This Company's Ambition Could Mean Big Returns

Nihar is a member of The Motley Fool Blog Network -- entries represent the personal opinion of the blogger and are not formally edited.

Lions Gate Entertainment (NYSE: LGF) is one of my favorite movie production and distribution companies. I know that makes me sound like an absolute movie nerd, but there you have it. In fact, I was a huge fan of Lions Gate before it really started making headlines with Hunger Games and its acquisition of the Twilight studio. When I say Lions Gate focuses on entertainment, I mean it gives the masses what the masses like. The movies may not be the purest form of art, but they are a fun time.

Lions Gate was part of seven years of Halloween tradition, as I went to see the Saw movies as they came out. Sadly the series has ended, but I headed into theaters to watch Silent Hill: Revelation for my Halloween scare-fest this year, which Lions Gate is distributing internationally. It was okay at best. Being entertained has been my experience with Lions Gate for a long time, even if they are just signed on as distributer not the production company. However, now it is moving away from only appealing to fringe watchers like me, and making a bigger name for itself with popular television shows and movies.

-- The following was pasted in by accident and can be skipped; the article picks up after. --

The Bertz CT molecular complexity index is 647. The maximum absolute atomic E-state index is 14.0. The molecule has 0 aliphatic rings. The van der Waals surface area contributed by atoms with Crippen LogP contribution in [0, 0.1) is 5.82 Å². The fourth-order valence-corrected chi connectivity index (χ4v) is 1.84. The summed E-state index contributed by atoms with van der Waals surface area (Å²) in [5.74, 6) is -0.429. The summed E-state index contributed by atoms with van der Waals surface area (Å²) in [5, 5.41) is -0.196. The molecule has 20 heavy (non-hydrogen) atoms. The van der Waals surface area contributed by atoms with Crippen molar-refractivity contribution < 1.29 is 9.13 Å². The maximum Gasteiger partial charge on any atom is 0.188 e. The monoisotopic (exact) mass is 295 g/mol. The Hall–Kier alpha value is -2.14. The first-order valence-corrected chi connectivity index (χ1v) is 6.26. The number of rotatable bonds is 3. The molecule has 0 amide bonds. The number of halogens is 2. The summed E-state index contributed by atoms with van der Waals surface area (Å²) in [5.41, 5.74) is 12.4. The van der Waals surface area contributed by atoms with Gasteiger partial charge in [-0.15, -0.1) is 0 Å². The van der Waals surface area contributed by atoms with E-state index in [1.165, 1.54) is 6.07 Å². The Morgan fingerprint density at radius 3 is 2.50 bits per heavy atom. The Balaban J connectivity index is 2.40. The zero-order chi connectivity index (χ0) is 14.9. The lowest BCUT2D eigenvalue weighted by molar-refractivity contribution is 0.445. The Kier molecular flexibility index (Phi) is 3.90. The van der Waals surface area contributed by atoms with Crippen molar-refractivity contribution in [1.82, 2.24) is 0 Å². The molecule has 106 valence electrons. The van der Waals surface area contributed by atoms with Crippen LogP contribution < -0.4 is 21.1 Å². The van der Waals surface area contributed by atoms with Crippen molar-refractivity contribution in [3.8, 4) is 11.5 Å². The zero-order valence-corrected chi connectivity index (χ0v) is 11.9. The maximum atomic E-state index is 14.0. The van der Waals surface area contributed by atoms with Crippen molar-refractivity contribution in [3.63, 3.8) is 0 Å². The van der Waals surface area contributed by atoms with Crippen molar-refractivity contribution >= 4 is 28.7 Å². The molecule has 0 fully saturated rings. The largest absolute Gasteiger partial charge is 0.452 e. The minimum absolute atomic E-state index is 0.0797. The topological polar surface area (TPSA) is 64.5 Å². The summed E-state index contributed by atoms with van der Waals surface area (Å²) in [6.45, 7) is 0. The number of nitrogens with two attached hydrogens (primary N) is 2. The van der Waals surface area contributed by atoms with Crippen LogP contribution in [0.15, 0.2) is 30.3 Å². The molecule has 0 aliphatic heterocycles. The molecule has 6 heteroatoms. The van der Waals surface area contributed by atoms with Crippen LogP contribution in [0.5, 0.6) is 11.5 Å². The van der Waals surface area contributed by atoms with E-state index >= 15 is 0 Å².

A few months back, we had The Hunger Games. Lions Gate is doing very well with Twilight after they acquired Summit Entertainment. At the same time they are distributing movies like the new Silent Hill, true to its roots as a part owner of FearNet. Lions Gate distributed American Psycho, which will forever ingratiate the company to me. It is time to look at Lions Gate as a real investment, because I believe the recent steps have been great.

Aside from movies, Lions Gate is behind Boss, Mad Men, and Nurse Jackie. It also made Weeds, which recently ended after 8 seasons. Lions Gate has a vast range, and that is a good sign in the fickle entertainment industry.

Before I go over fundamentals, it may be smart to go over the unforgiving world that is media production. These companies do not have the ability to make meek attempts to test out something new. If you want to make a Hunger Games, you commit to the budget. That is why movies are usually made by many groups. Hunger Games had a budget of $78M, but that money is committed. All of it is spent prior to openings on production, and perhaps marketing. If it fails and makes almost no money, then that investment is gone. Rarely will a movie make $0, but it is possible to cause substantial losses, such as Walt Disney’s (NYSE: DIS) experience with John Carter. Therefore, the fundamentals of Lions Gate look week, but only because they have committed to making a sequel to the popular Hunger Games movie. Remember the rule of sequels is they are generally bigger and more expensive. It is also making an Ender's Game movie, which is probably going to be pretty expensive as well.

Disney is going to be fine, because it owns the Marvel Cinematic Universe. There are probably a dozen movies in the works, and all of them will make plenty of money. The Avengers 2 is already a blockbuster, although I recommend they bring back Joss Whedon. Despite John Carter, Disney will be fine. I am sure there are many movies that have not been announced yet, but even the ones announced such as Iron Man 3 give reasons to be optimistic. I am not even up to speed on the pure Disney side of the film business, but I recently saw Brave and enjoyed it.